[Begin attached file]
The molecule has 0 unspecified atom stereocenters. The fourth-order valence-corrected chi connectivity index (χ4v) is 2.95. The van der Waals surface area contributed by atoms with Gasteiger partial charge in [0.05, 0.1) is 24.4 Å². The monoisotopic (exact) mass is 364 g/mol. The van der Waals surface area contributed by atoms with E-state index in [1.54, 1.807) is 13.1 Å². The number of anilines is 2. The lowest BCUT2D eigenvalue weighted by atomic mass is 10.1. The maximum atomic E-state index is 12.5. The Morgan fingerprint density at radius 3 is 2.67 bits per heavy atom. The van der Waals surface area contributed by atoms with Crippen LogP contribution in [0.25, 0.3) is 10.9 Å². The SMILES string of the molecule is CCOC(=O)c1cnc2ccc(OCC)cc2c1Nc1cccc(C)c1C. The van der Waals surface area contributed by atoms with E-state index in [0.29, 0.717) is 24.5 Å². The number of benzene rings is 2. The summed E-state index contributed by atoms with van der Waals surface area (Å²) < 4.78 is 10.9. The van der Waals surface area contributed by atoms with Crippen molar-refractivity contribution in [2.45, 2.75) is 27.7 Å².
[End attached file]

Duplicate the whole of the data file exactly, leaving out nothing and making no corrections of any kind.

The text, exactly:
The molecule has 0 unspecified atom stereocenters. The fourth-order valence-corrected chi connectivity index (χ4v) is 2.95. The van der Waals surface area contributed by atoms with Gasteiger partial charge in [0.05, 0.1) is 24.4 Å². The monoisotopic (exact) mass is 364 g/mol. The van der Waals surface area contributed by atoms with E-state index in [1.54, 1.807) is 13.1 Å². The number of anilines is 2. The lowest BCUT2D eigenvalue weighted by atomic mass is 10.1. The maximum atomic E-state index is 12.5. The Morgan fingerprint density at radius 3 is 2.67 bits per heavy atom. The van der Waals surface area contributed by atoms with Crippen LogP contribution in [0.25, 0.3) is 10.9 Å². The SMILES string of the molecule is CCOC(=O)c1cnc2ccc(OCC)cc2c1Nc1cccc(C)c1C. The van der Waals surface area contributed by atoms with E-state index in [0.29, 0.717) is 24.5 Å². The number of benzene rings is 2. The summed E-state index contributed by atoms with van der Waals surface area (Å²) < 4.78 is 10.9. The van der Waals surface area contributed by atoms with Crippen molar-refractivity contribution in [2.45, 2.75) is 27.7 Å².